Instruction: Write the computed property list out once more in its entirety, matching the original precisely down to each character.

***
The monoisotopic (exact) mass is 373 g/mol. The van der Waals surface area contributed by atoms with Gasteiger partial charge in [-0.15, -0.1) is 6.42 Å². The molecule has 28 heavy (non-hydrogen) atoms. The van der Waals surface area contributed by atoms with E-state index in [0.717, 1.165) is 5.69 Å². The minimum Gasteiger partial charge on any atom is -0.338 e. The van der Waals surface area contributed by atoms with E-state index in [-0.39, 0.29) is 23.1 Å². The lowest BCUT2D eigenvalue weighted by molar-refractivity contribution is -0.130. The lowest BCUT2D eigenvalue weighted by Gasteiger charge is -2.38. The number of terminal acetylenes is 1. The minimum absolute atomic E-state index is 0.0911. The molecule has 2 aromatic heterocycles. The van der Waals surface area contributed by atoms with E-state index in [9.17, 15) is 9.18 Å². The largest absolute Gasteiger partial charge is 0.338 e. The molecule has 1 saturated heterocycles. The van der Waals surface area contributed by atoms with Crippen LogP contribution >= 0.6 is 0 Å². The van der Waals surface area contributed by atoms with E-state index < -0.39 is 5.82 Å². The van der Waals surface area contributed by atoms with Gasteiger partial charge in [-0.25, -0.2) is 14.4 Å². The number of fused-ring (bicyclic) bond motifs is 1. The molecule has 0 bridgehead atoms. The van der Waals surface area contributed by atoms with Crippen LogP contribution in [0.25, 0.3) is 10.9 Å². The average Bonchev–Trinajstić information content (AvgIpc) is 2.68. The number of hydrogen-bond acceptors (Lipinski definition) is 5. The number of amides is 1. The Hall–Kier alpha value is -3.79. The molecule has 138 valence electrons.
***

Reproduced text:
The monoisotopic (exact) mass is 373 g/mol. The van der Waals surface area contributed by atoms with Gasteiger partial charge in [-0.15, -0.1) is 6.42 Å². The molecule has 28 heavy (non-hydrogen) atoms. The van der Waals surface area contributed by atoms with E-state index in [0.717, 1.165) is 5.69 Å². The minimum Gasteiger partial charge on any atom is -0.338 e. The van der Waals surface area contributed by atoms with E-state index in [-0.39, 0.29) is 23.1 Å². The lowest BCUT2D eigenvalue weighted by molar-refractivity contribution is -0.130. The lowest BCUT2D eigenvalue weighted by Gasteiger charge is -2.38. The number of terminal acetylenes is 1. The minimum absolute atomic E-state index is 0.0911. The molecule has 2 aromatic heterocycles. The van der Waals surface area contributed by atoms with E-state index in [9.17, 15) is 9.18 Å². The largest absolute Gasteiger partial charge is 0.338 e. The molecule has 1 saturated heterocycles. The van der Waals surface area contributed by atoms with Crippen LogP contribution >= 0.6 is 0 Å². The van der Waals surface area contributed by atoms with E-state index < -0.39 is 5.82 Å². The van der Waals surface area contributed by atoms with Gasteiger partial charge in [-0.25, -0.2) is 14.4 Å². The number of fused-ring (bicyclic) bond motifs is 1. The molecule has 0 bridgehead atoms. The van der Waals surface area contributed by atoms with Crippen LogP contribution in [0.25, 0.3) is 10.9 Å². The average Bonchev–Trinajstić information content (AvgIpc) is 2.68. The number of hydrogen-bond acceptors (Lipinski definition) is 5. The number of amides is 1. The Hall–Kier alpha value is -3.79. The molecule has 138 valence electrons.